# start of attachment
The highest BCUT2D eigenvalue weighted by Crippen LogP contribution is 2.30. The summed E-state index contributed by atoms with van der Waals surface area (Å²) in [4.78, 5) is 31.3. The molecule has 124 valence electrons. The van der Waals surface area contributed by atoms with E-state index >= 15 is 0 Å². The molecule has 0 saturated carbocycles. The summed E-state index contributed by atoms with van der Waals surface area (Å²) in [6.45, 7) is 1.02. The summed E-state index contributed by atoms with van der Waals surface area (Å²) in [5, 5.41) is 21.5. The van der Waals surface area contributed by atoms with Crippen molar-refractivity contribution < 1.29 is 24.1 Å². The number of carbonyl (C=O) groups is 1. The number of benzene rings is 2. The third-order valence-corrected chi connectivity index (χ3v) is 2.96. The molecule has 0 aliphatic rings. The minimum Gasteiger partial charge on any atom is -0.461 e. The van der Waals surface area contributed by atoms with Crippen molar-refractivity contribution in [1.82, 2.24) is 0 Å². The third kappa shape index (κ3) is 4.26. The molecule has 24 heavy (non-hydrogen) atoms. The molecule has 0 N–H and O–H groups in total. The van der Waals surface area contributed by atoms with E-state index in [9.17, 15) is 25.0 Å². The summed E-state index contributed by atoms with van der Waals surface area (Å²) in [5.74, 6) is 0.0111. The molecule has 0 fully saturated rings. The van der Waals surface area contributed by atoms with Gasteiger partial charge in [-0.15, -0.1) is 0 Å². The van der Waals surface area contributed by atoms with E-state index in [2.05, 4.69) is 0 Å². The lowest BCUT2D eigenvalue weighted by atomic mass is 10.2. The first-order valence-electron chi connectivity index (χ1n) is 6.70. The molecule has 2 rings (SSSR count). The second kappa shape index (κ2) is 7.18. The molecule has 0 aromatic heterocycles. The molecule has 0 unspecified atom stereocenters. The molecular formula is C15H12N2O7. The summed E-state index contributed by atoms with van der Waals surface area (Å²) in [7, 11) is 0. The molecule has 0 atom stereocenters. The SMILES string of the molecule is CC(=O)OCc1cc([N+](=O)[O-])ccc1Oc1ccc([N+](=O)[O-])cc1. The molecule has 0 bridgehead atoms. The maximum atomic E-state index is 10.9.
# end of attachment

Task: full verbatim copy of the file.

The highest BCUT2D eigenvalue weighted by Crippen LogP contribution is 2.30. The summed E-state index contributed by atoms with van der Waals surface area (Å²) in [4.78, 5) is 31.3. The molecule has 124 valence electrons. The van der Waals surface area contributed by atoms with E-state index >= 15 is 0 Å². The molecule has 0 saturated carbocycles. The summed E-state index contributed by atoms with van der Waals surface area (Å²) in [6.45, 7) is 1.02. The summed E-state index contributed by atoms with van der Waals surface area (Å²) in [5, 5.41) is 21.5. The van der Waals surface area contributed by atoms with Crippen molar-refractivity contribution < 1.29 is 24.1 Å². The number of carbonyl (C=O) groups is 1. The number of benzene rings is 2. The third-order valence-corrected chi connectivity index (χ3v) is 2.96. The molecule has 0 aliphatic rings. The minimum Gasteiger partial charge on any atom is -0.461 e. The van der Waals surface area contributed by atoms with Crippen molar-refractivity contribution in [1.82, 2.24) is 0 Å². The third kappa shape index (κ3) is 4.26. The molecule has 24 heavy (non-hydrogen) atoms. The molecule has 0 N–H and O–H groups in total. The van der Waals surface area contributed by atoms with E-state index in [9.17, 15) is 25.0 Å². The summed E-state index contributed by atoms with van der Waals surface area (Å²) in [5.74, 6) is 0.0111. The molecule has 0 fully saturated rings. The van der Waals surface area contributed by atoms with Gasteiger partial charge in [-0.15, -0.1) is 0 Å². The van der Waals surface area contributed by atoms with E-state index in [2.05, 4.69) is 0 Å². The lowest BCUT2D eigenvalue weighted by atomic mass is 10.2. The first-order valence-electron chi connectivity index (χ1n) is 6.70. The molecule has 2 rings (SSSR count). The second kappa shape index (κ2) is 7.18. The molecule has 0 aromatic heterocycles. The molecule has 0 unspecified atom stereocenters. The molecular formula is C15H12N2O7. The summed E-state index contributed by atoms with van der Waals surface area (Å²) in [7, 11) is 0. The molecule has 0 atom stereocenters. The SMILES string of the molecule is CC(=O)OCc1cc([N+](=O)[O-])ccc1Oc1ccc([N+](=O)[O-])cc1. The molecule has 0 bridgehead atoms. The maximum atomic E-state index is 10.9.